Starts with assembly in which all the shots are arranged in script order.  The final stage of editing is called continuity and occurs when this laid out film, arranged originally in the order filmed, is now put in the proper order with events or sequences arranged as if they had occurred continuously.  Cross-cutting is the editing technique of alternating, interweaving or interspersing one narrative action (scene, sequence or event), often combining the two.  Cutting in the editing room refers to the selection, splicing and assembly of all the sequences of a film

Establishing Shot
Usually a wide-angle shot at the beginning of a scene designed to provide an overview and often an aerial view

Executive Producer
The person responsible for a film's financing and often responsible  for hiring writers, lead actors, etc.

Eyeline Match
A cut between two shots that creates an illusion of a person (in the first shot) looking at an object or person (in the second shot)

Foley Artist
This is the person who, in the editing stage, adds sound effects/noises (e.g. tapping sounds for dancers, gunshots, slaps, doors slamming, storm sounds)

Ok here it is.  The gaffer.  What is that!?!  Y'all only need to know one word:  electrician.  That's all there is to it.  Someone has to light a movie set... make her look good, make that living room look perfect... include some shadows... highlight this or that... that's your gaffer.  And before we leave this one, his assistant is a best boy.  Omigawd, your brain is swelling

A physically taxing job, this person is responsible for setting up dolly tracks and camera cranes, moving props or scenery, erecting or removing scaffolding and the like.  He probably doesn't think of it as being a movie glamour job.  The head guy is called the key grip.  And unbelievably you know what his assistant is called... the best boy (grip)

Long Shot
A view of a person or an object from a considerable distance (sometimes called a Master Shot and once taken is then broken up into other kinds of shots)

When actors re-record their dialogue back in the studio after a film has been completed

Medium Shot
Not as easily defined as a long shot or a close-up so let's just say it's something in between

This is the electrical combination of all dialogue, music, sounds and sound effects from any and all sources and adding them to a master soundtrack

One-Shot, Two-Shot, Three-Shot
Refers to the number of people being photographed in a scene

Post Production
After principal photography is completed comes the time for editing, adding music, special effects, mixing, dubbing and all fixing and then distribution

Before principal photography begins on a film, there is the pre-production or planning phase.  A number of directors have commented that this phase is the most fun for them.  It's the time for budgeting, scouting locations, hiring everyone, perhaps rehearsing, set design and construction, etc.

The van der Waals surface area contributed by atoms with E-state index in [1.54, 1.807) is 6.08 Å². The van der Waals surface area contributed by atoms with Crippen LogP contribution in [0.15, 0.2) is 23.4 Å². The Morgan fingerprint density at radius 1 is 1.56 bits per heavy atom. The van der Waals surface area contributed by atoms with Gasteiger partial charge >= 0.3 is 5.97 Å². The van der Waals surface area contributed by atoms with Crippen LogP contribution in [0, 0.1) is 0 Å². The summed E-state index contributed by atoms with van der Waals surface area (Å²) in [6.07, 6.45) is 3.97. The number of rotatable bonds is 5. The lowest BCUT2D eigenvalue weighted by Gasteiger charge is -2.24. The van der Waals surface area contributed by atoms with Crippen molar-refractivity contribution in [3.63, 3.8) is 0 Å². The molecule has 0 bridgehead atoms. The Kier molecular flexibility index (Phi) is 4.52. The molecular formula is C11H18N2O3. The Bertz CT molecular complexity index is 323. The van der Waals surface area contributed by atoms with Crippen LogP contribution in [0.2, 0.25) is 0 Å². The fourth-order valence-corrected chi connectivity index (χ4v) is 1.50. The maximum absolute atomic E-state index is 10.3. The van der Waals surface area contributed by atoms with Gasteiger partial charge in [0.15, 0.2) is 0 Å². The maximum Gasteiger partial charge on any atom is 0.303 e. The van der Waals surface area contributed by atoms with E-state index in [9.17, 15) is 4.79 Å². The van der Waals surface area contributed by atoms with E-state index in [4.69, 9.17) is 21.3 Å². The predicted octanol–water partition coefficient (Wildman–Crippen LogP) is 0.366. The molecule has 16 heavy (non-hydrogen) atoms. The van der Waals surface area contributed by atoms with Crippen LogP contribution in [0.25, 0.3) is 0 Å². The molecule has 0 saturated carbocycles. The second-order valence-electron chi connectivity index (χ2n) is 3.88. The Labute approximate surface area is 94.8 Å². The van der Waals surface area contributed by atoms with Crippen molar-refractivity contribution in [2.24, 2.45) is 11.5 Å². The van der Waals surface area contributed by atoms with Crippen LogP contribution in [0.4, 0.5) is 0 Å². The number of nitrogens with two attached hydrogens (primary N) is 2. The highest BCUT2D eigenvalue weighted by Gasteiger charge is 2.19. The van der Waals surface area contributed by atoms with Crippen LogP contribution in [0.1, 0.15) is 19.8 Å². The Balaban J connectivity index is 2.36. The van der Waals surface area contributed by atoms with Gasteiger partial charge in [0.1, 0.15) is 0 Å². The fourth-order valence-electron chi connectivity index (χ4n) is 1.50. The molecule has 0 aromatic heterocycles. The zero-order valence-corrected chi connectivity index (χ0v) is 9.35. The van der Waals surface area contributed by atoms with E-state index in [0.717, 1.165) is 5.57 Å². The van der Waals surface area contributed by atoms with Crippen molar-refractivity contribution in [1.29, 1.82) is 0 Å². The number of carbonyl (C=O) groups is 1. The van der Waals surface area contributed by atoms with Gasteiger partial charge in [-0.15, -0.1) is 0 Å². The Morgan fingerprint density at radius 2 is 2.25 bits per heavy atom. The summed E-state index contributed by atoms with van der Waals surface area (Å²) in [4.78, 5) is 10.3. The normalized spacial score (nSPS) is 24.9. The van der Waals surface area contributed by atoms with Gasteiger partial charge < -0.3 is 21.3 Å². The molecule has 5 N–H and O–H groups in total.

It would be just fine to think of him as the moneyman.  He secures the projected financing.  He is the top man on a film as far as logistical issues are concerned.  (The creative side is left to the director.)  The producer may hire all the key people; he may acquire the story.  He also closely watches how the money is spent and how time is used

Production Design
This person or department is responsible for the overall design of a film... its visual look, continuity and composition.  Under this person/department is the art director who is in charge of the film's physical settings and his department may include designers, decorators, painters, etc.

Reaction Shot
It is just that... filming a character's reaction to something or someone.  When filming such a shot involving a scene with, say, two people, often the other person isn't even present or sometimes an actor's stand-in is used

There are basically two types... the one that is written directly for the screen or one that is adapted from another medium (book, play, etc.)

Second-unit Photography
This refers to the filming of less important scenes (foreign location backgrounds, crowds, herds of animals, scenes not involving actors, to name a few) that has a smaller crew including a director who goes off and films the necessary stuff while principal photography is taking place elsewhere; not always necessary in every film

Stock Footage
Kind of a cheapie way (not used as much today as it once was) of using previously shot footage thus eliminating the need and cost of traveling somewhere to film it.  For example the Gregory Peck-Susan Hayward-starrer The Snows of Kilimanjaro was filmed entirely on the Fox backlot and stock footage was used for the Africa sequences.  We also now know that if they sent a small crew to Africa for filming, it would have been second-unit photography

Next posting:  Arthur Kennedy


  1. You're my best boy.

  2. Aw, aren't you nice? Does the missus know? You're my gaffer. No, wait, I mean my golfer.